### Browsing by Author "Kumar, Ratnesh"

Now showing 1 - 10 of 10

###### Results Per Page

###### Sort Options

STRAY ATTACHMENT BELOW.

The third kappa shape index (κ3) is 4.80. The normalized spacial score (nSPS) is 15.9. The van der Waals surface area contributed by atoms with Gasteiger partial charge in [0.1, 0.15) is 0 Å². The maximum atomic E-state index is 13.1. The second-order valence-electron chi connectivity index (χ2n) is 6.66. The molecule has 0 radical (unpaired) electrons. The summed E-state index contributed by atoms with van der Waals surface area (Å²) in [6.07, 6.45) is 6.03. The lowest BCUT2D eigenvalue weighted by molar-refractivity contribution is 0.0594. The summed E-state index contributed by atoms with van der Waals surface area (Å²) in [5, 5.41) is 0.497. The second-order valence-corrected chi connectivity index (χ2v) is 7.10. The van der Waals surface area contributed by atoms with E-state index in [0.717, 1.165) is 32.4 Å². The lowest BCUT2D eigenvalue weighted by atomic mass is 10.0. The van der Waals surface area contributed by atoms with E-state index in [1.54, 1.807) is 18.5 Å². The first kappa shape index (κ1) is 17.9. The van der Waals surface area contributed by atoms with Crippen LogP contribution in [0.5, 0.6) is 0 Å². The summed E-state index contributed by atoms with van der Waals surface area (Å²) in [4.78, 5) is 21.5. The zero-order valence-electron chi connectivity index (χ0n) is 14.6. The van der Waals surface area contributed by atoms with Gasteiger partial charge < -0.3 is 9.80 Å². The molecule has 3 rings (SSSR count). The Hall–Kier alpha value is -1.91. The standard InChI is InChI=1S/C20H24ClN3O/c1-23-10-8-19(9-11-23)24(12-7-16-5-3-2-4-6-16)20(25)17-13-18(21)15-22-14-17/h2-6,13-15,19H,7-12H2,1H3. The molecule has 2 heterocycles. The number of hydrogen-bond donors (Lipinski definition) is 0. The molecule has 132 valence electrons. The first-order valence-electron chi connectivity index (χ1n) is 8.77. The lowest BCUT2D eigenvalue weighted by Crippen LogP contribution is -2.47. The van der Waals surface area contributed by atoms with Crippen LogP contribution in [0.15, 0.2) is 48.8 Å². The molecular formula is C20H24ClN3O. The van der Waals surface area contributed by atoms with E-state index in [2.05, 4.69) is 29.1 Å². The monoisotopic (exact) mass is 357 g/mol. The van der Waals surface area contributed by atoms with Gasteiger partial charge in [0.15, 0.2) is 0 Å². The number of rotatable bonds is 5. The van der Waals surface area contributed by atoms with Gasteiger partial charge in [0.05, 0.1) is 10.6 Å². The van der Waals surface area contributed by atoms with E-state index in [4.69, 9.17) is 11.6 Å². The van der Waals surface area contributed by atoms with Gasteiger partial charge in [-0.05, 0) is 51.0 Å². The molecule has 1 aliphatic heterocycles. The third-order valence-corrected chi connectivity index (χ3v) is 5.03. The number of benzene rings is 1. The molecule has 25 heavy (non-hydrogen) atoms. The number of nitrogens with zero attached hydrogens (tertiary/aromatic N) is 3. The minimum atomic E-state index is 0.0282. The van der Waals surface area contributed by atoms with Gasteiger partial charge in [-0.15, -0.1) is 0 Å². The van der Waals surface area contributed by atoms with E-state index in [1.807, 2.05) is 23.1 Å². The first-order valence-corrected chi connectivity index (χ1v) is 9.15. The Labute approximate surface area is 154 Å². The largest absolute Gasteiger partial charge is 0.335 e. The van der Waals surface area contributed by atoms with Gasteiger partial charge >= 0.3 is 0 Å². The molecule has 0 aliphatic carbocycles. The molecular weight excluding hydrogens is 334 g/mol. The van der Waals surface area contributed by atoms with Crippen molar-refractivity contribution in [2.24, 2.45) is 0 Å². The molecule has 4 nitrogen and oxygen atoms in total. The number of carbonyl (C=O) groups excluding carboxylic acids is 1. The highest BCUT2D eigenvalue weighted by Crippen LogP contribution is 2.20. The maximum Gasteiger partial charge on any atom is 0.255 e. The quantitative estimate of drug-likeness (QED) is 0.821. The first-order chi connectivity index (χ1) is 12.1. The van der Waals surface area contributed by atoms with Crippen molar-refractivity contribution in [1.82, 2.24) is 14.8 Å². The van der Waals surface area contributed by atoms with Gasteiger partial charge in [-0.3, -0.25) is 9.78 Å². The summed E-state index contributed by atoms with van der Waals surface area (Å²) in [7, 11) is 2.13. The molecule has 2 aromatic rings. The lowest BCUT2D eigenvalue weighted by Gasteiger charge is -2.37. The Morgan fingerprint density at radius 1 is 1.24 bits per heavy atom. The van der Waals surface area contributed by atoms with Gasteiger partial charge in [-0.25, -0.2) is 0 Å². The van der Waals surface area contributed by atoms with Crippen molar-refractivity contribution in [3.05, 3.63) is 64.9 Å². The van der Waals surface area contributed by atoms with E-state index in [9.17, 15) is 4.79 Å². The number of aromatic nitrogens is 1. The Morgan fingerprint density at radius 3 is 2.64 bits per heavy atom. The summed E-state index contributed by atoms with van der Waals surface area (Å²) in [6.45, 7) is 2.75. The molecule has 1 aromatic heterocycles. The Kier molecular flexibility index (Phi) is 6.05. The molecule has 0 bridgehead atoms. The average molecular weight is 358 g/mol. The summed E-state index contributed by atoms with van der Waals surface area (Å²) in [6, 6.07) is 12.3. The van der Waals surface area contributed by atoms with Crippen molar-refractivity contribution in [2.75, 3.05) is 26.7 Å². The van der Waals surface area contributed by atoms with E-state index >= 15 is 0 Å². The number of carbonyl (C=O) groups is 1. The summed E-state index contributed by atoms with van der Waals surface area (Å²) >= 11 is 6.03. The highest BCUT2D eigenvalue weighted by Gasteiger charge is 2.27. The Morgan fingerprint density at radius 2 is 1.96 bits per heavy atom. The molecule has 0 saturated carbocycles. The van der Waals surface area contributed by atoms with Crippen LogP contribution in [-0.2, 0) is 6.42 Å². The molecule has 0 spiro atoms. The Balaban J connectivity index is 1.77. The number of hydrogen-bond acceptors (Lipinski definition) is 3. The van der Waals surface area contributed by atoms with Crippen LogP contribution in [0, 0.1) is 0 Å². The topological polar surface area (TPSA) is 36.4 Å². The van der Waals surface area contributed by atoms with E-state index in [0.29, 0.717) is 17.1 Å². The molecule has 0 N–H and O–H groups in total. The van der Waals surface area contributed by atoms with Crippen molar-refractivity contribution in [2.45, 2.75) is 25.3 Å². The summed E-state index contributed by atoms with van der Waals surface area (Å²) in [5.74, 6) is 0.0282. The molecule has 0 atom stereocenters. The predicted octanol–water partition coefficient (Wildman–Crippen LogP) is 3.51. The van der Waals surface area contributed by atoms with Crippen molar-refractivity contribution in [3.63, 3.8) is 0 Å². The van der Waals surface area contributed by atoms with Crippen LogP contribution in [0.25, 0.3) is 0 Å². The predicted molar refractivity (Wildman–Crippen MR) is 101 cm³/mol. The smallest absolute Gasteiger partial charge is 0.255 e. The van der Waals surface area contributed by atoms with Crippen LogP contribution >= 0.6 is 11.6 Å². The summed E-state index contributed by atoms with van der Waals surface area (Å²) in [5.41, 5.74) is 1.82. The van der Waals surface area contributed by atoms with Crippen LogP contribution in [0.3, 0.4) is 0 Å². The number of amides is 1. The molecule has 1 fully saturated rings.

Item Design of Protocol Converters: A Discrete Event Systems Approach(1995) Kumar, Ratnesh; Nelvagal, S.; Marcus, Steven I.; ISRA protocol mismatch occurs when heterogeneous networks try to communicate with each other. Such mismatches are inevitable due to the proliferation of a multitude of networking architectures, hardware and software on one hand, and the need for global connectivity on the other hand. Global standardization of protocols will avoid such problems, but it may take years to be agreed upon, leaving communication problems for the present. So the alternative solution of protocol conversion has been proposed. In this paper we present a systematic approach to protocol conversion using the recent theory of supervisory control of discrete event systems. We study the problem of designing a converter for a given mismatched pair of protocols, using their specifications and the specifications for the channel and the user services. We introduce the notion of converter languages, use it obtain a necessary and sufficient condition for the existence of protocol converter and present an effective algorithm for computing it whenever it exists.Item A Discrete Event Systems Approach for Protocol Conversion(1997) Kumar, Ratnesh; Nelvagal, S.; Marcus, Steven I.; ISRA Protocol mismatch occurs when heterogeneous networks try to communicate with each other. Such mismatches are inevitable due to the proliferation of a multitude of networking architectures, hardware, and software on one hand, and the need for global connectivity on the other hand. In order to circumvent this problem the solution of protocol conversion has been proposed. In this paper we present a systematic approach to protocol conversion using the theory of supervisory control of discrete event systems, which was partially first addressed by Inan. We study the problem of designing a converter for a given mismatched pair of protocols, using their specifications, and the specifications for the channel and the user services. We introduce the notion of converter languages and use it to obtain a necessary and sufficient condition for the existence of protocol converter and present an effective algorithm for computing it whenever it exists.Item Extension Based Limited Lookahead Supervision of Discrete Event Systems(1995) Kumar, Ratnesh; Cheung, Hok M.; Marcus, Steven I.; ISRSupervisory control of discrete event systems using limited lookahead has been studied by Chung-Lafortune-Lin, where control is computed by truncating the plant behavior up to the limited lookahead window. We present a different approach in which the control is computed by extending the plant behavior by arbitrary traces beyond the limited lookahead window. The proposed supervisor avoids the notion of pending traces. Consequently the need for considering either a conservative or an optimistic attitude regarding pending traces (as in the work of Chung- Lafortune-Lin) does not arise. It was shown that an optimistic attitude may result in violation of the desired specifications. We demonstrate here that a conservative attitude may result in a restrictive control policy by showing that in some cases the proposed supervisor is less restrictive than the conservative attitude-based supervisor. Moreover, the proposed approach uses the notion of relative closure to construct the supervisor so that it is non-blocking even when the desired behavior is not relative closed (Chung-Lafortune-Lin assume relative closure). Finally, the proposed supervisor possesses all the desirable properties that a conservative attitude based supervisor of Chung-Lafortune-Lin possesses. We illustrate our approach by applying it to concurrency control in database management systems.Item Finite Buffer Realization of Input-Output Discrete Event Systems(1994) Kumar, Ratnesh; Garg, Vijay K.; Marcus, Steven I.; ISRMany discrete event systems (DESs) such as manufacturing systems, data base management systems, communication networks, traffic systems, etc., can be modeled as input-output discrete event systems (I/O DESs). In this paper we formulate and study the problem of stable realization of such systems in the logical setting. Given an input and an output language describing the sequences of events that occur at the input and the output, respectively, of an I/O DES, we study whether it is possible to realize the system as a unit consisting of a given set of buffers of finite capacity, called a dispatching unit. The notions of stable, conditionally stable, dispatchable and conditionally dispatchable units are introduced as existence of stable (or input-output bounded), and causal (or prefix preserving) input- output maps, and effectively computable necessary and sufficient conditions for testing them are obtained.Item A New Framework for Supervisory Control of Discrete Event Systems(1995) Shayman, M.A.; Kumar, Ratnesh; ISRWe propose a new framework for supervisory control design for discrete event systems. Some of the features of the proposed approach are: (i) By associating control and observation capabilities and limitations with the plant as well as the supervisor, it models reactive systems, and also treats plant and supervisory processes in a symmetric way. (ii) By introducing a single general interconnection operation, called masked composition, it permits open-loop as well as closed-loop control. (iii) By viewing the uncontrollability of events as corresponding to a projection-type control mask, and considering more general nonprojection-type control as well as observation masks, it treats the controllability and observability of events in a unified way. (iv) It applies to both deterministic and nondeterministic plant models and supervisory design. The sublanguages of a given language that are realizable under control are closed under union. Hence, the supremal realizable sublanguage always exists. In addition, it yields conditions under which existence of a non-deterministic supervisor implies existence of a deterministic supervisor. (v) By encapsulating control and observation masks with process logic to form process objects, and using a single type of interconnection operator to build complex process objects out of simpler component process objects, it provides a foundation for an object-oriented approach to discrete event control.Item Non-blocking Supervisory Control of Nondeterministic Systems via Prioritized, Synchronization(1993) Kumar, Ratnesh; Shayman, M.A.; ISRIn a previous paper [15], we showed that supervisory control of nondeterministic discrete event systems, in the presence of driven events, can be achieved using prioritized synchronous composition as a mechanism of control, and trajectory models as a modeling formalism. The specifications considered in [15] were given by prefix-closed languages. In this paper, we extend the theory of trajectory models and prioritized synchronous composition to include markings so that non-closed specifications and issues such as blocking can be addressed. It is shown that the usual notion of non-blocking, called language model non- blocking, is inadequate in the setting of nondeterministic systems, and a stronger notion, called trajectory model non- blocking, is introduced. Necessary and sufficient conditions for the existence of non-marking and language model non-blocking as well as trajectory model non-blocking supervisors is obtained for nondeterministic systems in the presence of driven events. We also show that our approach is also suitable for modular supervisory control.Item Predicates and Predicate Transformers for Supervisory Control of Discrete Event Dynamical Systems(1991) Kumar, Ratnesh; Garg, Vijay K.; Marcus, Steven I.; ISRMost discrete event system models are based on defining the alphabet set or the set of events as a fundamental concept. In this paper, we take an alternative view of treating the state space as the fundamental concept. We approach the problem of controlling discrete event systems by using predicates and predicate transformers. Predicates have the advantage that they can concisely characterize an infinite state space. The notion of controllability of a predicate is defined, and the supervisory predicate control problem introduced in this paper is solved. A closed form expression for the weakest controllable predicate is obtained. The problem of controlling discrete event systems under incomplete state observation is also considered and observability of predicates is defined. Techniques for finding external solutions of boolean equations is used to derive minimally restrictive supervisors.Item Probabilistic Language Framework for Stochastic Discrete Event Systems(1996) Garg, Vijay K.; Kumar, Ratnesh; Marcus, Steven I.; ISRWe introduce the notion of probabilistic languages to describe the qualitative behavior of stochastic discrete event systems. Regular language operators such as choice, concatenation, and Kleene-closure have been defined in the setting of probabilistic language to allow modeling of complex systems in terms of simpler ones. The set of probabilistic languages is closed under such operators thus forming an algebra. It also is a complete partial order under a natural ordering in which the operators are continuous. Hence recursive equations can be solved in this algebra. This fact is alternatively derived by using contraction mapping theorem on the set of probabilistic languages which is shown to be a complete metric space. The notion of regularity of probabilistic languages has also been identified. We show that this formalism is also useful in describing system performances such as completion time, reliability, etc. and present techniques for computing them.Item Stable Behavior and Stabilizing Supervisor for Discrete Event Dynamical Systems(1991) Kumar, Ratnesh; Garg, Vijay K.; Marcus, Steven I.; ISRThe paper studies stability and stabilizability of Discrete event Dynamical Systems (DEDS's) in the framework of Ramadge and Wonham. We define stability and stabilizability in terms of the behavior of the DEDS's, i.e. the language generated by the state machines (SM's) used to model the DEDS. The notions of stability and stabilizability of DEDS's have been presented in a more general setting than in earlier works where they are defined in terms of legal and illegal states rather than languages. The notion of reversal of languages is used to provide algorithms for determining the stability and stabilizability of a given system.Item Supervisory Control of Nondeterministic Systems with Driven Events via Prioritized Synchronization and Trajectory Models(1992) Shayman, M.A.; Kumar, Ratnesh; ISRWe study the supervisory control of nondeterministic discrete event dynamical systems (DEDS's) with driven events in the setting of prioritized synchronization and trajectory models introduced by Heymann. Prioritized synchronization captures the notions of controllable, uncontrollable, and driven events in a natural way, and we use it for constructing supervisory controllers. The trajectory model is used for characterizing the behavior of nondeterministic DEDS's since it is a sufficiently detailed model (in contrast to the less detailed language or failures models), and serves as a language congruence with respect to the operation of prioritized synchronization. We obtain results concerning controllability and observability in this general setting.